Desmond Cole Ghost Patrol: The Haunted House Next Door
by Andres Miedoso, Victor Rivas (Little Simon) Reviewer: Olivia Amiri, age 11
This is an entertaining, adventurous book series. If you’re a kid or an adult, you can relate to this book because everyone has a friend who’s afraid of everything. The big difference is that the other friend, Desmond Cole, is a fearless 8-year-old who patrol’s Kersville for ghosts, monsters, and spirits. And Andres Miedoso, his new best friend is determined to go everywhere with Desmond, but he’s afraid of everything. By the way, Andres Miedoso is also the author of this book series. You might want to read up on him to see if he actually is afraid of everything!

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Two Dogs in a Trench Coat Go to School
by Julie Falatko, Colin Jack (Scholastic) Reviewer: Diana Perry
Sassy and Waldo are happy dogs who belong to their young master, Stewart, but when Stewart leaves for school, they fear that he may be heading to danger. Sassy climbs onto Waldo’s shoulders as they disguise themselves as a human by wearing a trench coat, then sneak into the school where they pass as the new kid. They’ve practiced speaking “human” and everyone but Stewart believes they are. It is up to Stewart to convince his beloved pets that he is safe and happy in school. I found the illustrations most comedic and entertaining. Younger readers will just love the escapades of these two loyal pooches. A fun read for any child.

The Disappearing Spoon
by Sam Kean (Back Bay Books) Reviewer: Diana Perry
This science-based book makes learning about the Periodic Table actually fun. The author takes the huge task of learning about elements and what’s not an element and breaks it all down into manageable, understandable bits. A complete lesson, he informs readers on how the Greeks named the elements and includes the Periodic Table of Elements, an exciting glossary, and a helpful Index. This book was fun to read and I believe it will present this subject in a way that readers will enjoy learning. I also see it igniting the spark of science in future chemists, physicists, and other scientists.

My Year in the Middle
by Lila Quintero Weaver (Candlewick) Reviewer: Diana Perry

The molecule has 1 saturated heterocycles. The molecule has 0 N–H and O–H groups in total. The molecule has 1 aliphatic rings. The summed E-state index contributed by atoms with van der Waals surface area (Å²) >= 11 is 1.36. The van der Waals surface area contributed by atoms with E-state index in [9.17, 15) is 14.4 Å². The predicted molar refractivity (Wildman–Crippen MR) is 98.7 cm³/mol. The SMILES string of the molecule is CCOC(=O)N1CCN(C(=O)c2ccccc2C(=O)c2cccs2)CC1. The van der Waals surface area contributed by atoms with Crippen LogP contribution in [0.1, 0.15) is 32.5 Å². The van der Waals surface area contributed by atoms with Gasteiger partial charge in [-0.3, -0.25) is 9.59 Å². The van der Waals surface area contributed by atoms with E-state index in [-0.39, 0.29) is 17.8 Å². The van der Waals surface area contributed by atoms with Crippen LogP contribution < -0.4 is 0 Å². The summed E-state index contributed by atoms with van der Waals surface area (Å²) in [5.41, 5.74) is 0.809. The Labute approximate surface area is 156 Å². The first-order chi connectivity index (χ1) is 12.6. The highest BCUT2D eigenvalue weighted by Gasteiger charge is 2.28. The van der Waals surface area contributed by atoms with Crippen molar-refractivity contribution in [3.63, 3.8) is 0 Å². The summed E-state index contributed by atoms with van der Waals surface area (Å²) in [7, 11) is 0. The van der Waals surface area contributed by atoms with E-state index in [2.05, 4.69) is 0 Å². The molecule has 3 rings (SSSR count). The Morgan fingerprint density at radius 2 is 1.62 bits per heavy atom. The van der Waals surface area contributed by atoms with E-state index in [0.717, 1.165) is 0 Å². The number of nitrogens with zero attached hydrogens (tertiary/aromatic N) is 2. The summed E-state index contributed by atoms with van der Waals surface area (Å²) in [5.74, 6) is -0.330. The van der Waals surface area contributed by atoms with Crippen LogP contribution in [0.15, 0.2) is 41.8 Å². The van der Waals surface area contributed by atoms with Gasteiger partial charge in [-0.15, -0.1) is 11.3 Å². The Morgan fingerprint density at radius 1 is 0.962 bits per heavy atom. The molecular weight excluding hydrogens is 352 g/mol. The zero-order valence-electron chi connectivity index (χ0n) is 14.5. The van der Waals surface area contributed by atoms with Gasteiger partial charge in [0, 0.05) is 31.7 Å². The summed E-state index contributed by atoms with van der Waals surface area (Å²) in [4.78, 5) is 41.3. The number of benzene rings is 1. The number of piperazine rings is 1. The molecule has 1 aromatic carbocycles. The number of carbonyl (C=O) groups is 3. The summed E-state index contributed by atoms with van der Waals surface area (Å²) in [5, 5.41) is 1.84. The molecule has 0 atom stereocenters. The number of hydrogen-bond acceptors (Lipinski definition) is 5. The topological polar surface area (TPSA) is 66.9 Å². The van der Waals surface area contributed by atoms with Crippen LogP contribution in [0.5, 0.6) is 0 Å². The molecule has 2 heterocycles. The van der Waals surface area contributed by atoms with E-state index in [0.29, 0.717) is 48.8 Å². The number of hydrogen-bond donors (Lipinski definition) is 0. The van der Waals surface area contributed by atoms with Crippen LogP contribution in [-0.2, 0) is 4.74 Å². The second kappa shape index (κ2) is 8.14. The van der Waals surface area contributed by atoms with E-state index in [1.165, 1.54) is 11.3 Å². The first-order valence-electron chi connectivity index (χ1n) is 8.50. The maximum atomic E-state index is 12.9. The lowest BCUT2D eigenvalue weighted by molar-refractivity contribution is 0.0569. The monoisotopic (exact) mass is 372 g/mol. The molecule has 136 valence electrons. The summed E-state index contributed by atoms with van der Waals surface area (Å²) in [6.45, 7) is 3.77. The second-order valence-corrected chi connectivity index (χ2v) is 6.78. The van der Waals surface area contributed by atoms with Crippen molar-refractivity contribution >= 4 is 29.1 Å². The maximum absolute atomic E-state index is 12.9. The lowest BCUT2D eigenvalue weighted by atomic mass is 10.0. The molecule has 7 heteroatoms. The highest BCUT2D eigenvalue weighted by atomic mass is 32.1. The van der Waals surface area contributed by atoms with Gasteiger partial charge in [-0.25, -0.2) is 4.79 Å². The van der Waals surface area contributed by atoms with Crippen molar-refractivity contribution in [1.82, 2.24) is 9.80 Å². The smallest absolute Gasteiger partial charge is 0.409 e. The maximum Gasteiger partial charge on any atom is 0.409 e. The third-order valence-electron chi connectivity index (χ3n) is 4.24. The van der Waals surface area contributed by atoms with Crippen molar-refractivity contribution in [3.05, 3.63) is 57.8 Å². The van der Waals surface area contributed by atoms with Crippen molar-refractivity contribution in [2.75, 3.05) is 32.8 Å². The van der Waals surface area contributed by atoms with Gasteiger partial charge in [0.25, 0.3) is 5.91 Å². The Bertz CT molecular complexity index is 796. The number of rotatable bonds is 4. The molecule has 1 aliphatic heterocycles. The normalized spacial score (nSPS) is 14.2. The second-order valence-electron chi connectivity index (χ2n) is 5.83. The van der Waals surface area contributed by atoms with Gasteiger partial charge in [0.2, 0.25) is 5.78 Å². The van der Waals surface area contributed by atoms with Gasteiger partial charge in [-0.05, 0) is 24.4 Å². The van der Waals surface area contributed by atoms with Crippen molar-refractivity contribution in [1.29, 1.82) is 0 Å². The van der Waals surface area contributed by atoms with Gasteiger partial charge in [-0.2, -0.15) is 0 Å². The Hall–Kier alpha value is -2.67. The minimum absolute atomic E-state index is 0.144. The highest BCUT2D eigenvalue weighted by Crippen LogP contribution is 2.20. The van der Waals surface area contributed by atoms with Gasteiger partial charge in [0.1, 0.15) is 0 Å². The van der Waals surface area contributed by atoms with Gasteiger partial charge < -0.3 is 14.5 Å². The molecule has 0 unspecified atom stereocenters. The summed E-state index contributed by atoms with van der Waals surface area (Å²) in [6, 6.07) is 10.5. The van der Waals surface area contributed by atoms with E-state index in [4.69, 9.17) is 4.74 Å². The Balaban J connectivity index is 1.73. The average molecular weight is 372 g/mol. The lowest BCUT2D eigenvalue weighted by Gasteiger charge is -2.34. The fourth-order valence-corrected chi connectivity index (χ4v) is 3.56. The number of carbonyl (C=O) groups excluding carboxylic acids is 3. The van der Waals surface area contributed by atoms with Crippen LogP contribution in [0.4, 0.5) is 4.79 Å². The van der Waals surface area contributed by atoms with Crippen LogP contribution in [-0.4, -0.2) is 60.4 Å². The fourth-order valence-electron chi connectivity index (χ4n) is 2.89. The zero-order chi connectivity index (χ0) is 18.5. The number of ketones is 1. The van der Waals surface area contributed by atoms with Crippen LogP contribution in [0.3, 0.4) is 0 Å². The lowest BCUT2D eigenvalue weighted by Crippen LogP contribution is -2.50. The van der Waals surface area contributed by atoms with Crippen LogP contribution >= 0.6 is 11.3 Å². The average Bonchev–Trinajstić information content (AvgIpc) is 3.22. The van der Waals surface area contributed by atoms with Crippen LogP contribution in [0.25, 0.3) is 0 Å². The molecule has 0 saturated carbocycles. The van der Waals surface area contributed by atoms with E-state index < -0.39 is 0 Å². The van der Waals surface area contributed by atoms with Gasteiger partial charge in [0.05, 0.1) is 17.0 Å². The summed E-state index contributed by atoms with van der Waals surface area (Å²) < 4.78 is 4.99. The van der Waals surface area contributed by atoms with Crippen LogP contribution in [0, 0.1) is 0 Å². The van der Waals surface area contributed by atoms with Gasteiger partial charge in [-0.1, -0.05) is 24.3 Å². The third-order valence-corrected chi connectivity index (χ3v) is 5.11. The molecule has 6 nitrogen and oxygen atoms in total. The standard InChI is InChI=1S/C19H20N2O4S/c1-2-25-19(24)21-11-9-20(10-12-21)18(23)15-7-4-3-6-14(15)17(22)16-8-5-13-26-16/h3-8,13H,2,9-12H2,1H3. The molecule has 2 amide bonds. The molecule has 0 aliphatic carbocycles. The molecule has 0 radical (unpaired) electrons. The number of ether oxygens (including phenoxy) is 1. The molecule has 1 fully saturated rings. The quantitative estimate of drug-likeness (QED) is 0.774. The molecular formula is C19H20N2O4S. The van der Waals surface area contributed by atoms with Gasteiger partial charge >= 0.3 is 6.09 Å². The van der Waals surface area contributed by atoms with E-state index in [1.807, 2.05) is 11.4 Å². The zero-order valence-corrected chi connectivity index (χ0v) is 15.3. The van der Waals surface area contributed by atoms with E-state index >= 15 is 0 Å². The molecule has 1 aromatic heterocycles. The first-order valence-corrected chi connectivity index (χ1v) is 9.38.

In a racially-polarized sixth-grade classroom in 1970 Alabama, Lu’s talent for running track makes her a new best friend—and tests her mettle as she navigates the school’s social cliques. Some say blacks and whites shouldn’t mix and others say we’re all the same race: human. Having just moved from Argentina, Lu feels stuck in the middle and wishes to remain invisible but she realizes she must make her stand. Teenage life is hard enough as it is, but Lu has more than most in this coming of age story. Kids will relate to her and root for her.

Rock Collecting for Kids: An Introduction to Geology
by Dan R. Lynch (Adventure Publications) Reviewer: Diana Perry
Being an avid rock collector myself, I can attest that Mr. Lynch knows his subject matter. This book includes great examples of rocks and minerals, complete instructions to teach young collectors what to take, how to be safe, where to look, and even how rocks and minerals are formed. A really fun read and a great guidebook for children to use when rock collecting. The glossary includes all kinds of terminology that will leave any reader feeling like a junior geologist.

Love, Penelope
by Joanne Rocklin, Lucy Knisley (Harry N. Abrams) Reviewer: Diana Perry
This is the most charming example of a perfect big sister—Penelope. The book is filled with heartwarming daily letters from Penelope to her unborn sibling. She shares the trials and tribulations of being a fifth-grader and asks little questions about her sibling’s development, which leads to big questions about the world around her (like if and when her moms are ever going to get married “for real”). I was touched and found myself smiling through each page. The perfect book for any child who either is or will soon be a big brother or sister.

The Boy Who Went Magic
by A. P. Winter (Chicken House) Reviewer: Diana Perry
The mages of Ferenor were outlawed and destroyed by the royal family centuries ago for performing incredible feats and powering wondrous machines with their magic, and the world is a much duller place. Bert is a young boy who’s lived in an orphanage longer than he can remember, with no friends and a most ordinary life. He’s told that magic is just a myth. But then a chain of strange and inexplicable mishaps causes Bert’s life to spiral out of control. This book is indeed a magical adventure with many mysteries. Young readers will be caught up in all the action and suspense of this page-turner.

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Front Desk
by Kelly Yang (Arthur A. Levine Books) Reviewer: Diana Perry
Ten-year-old Mia Tang lives in the motel where her parents work. They clean the rooms and she works the front desk. The owner is a horrible man who cheats them constantly. Mia makes a new friend, Lupe, and through their daily lives, they reveal to young readers how America can be the best and the worst place for a poor immigrant to be. Mia comes up with an idea that will not only help immigrants understand English phrases, but pulls many together in a plan to get them all out of poverty. A must-read.